Home Run

From your home's foundation to understanding construction lingo, here are the basics for making the project of your life come together.

Home Run

You're probably not one of those folks who'll clear a gorgeous lot in the mountains, buy a log package and construct a house with some buddies on weekends. Instead, you'll hire a general contractor (GC) or builder to do the tough work of creating an architectural legacy. Which means that you don't necessarily have to be Bob Vila when it comes to your masterpiece—you simply need to have an understanding of what needs to happen during each phase of construction. Here's our breakdown:

1. Prep the Home-Site
This means creating an access road, clearing trees and brush, installing a well and drainage field, mapping out the home's location and marking boundaries and orientation. Foundation & Subfloor Your work crew will prepare the footings, which support the foundation or crawl space and are the first signs of construction. Once the local building inspector approves the footings, the foundation walls can be constructed and waterproofed. The subfloor is built on top of this.

2. Log Raising!
On log-delivery day, a forklift or crane unloads the trucks. The contents are sorted and inventoried, then it's time to stack the log walls. Raising time can vary from a few days to several weeks.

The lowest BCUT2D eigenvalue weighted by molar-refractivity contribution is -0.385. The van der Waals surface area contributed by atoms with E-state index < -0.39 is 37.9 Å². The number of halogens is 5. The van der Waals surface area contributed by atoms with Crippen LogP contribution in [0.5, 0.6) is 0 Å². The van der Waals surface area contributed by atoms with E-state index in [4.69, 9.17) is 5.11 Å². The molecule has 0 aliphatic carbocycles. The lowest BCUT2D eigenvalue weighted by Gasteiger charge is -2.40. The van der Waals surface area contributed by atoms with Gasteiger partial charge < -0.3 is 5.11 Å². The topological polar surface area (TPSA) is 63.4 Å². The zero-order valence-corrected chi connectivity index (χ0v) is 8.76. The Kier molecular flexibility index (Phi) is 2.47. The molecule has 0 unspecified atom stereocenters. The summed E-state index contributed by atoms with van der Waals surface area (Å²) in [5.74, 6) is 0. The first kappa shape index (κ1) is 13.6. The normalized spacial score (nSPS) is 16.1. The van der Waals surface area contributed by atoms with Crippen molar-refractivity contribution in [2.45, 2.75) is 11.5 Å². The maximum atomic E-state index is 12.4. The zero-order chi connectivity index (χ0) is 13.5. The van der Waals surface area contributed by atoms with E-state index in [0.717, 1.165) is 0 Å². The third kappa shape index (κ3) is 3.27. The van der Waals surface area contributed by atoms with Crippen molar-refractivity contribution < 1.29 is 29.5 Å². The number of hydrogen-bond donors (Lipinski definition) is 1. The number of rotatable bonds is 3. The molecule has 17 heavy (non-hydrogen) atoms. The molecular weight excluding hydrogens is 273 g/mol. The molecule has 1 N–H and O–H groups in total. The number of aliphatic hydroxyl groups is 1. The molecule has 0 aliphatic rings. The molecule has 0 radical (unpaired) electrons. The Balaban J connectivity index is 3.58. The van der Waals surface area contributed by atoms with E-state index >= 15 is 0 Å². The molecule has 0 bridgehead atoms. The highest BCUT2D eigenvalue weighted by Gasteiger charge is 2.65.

3. Roof System
There are numerous variations to framing, building and covering a log home. Using conventional trusses and rafters is a quick and inexpensive way to frame the roof. A layer of tongue-and-groove decking encloses the roof. Layers of insulation are then applied, and the whole system is covered with plywood, creating a sandwich of wood and insulation. The final layer is made up of tarpaper and shingles.

4. Interior Framing
This includes partition walls made from 2-by-4s and plumbing walls framed with 2-by-6s. In some log houses, load-bearing walls are used to shoulder a portion of the weight of the second level and roof. Windows and doors are set in place once the framing is complete and then it's time for a weatherproofing treatment or preservative to the logs as well as any caulking or chinking.

5. Electrical and Plumbing
During the framing process, the home's plumbing system goes in with water and waste lines set inside the framing. Then the galvanized ductwork is installed, along with the other elements of the HVAC system that will be concealed behind drywall or interior wood walls. The electrician will then install flexible wiring around the rigid pipes and ducts. Then it's time for the inspector.

6. Finishing Touches
Drywall, sanding, painting—they all come together in this stage. Then the flooring is laid throughout your home, followed by cabinet and appliance installers. Later on, the mechanical subcontractors will attach these appliances to the wiring and plumbing systems. They'll also set receptacles and fixtures, install toilets and sinks and make the water connection from a well or water line.

The electrician completes the circuits and installs circuit breakers. The HVAC subcontractor sets heating and cooling units and final ductwork, then installs registers and wires the thermostat.

Meanwhile, trim carpenters hang interior doors and set trim and hardware around the home's doors and windows. These carpenters also are responsible for the final details of the home, including the stairs, railings and moldings.

Outside, the excavator returns to complete the final grading. After the site is graded, it's ready for sod or seed and landscaping, and a subcontractor can install gutters and downspouts.

For more steps on building your log home, check the November 2005 issue of Log Home Living.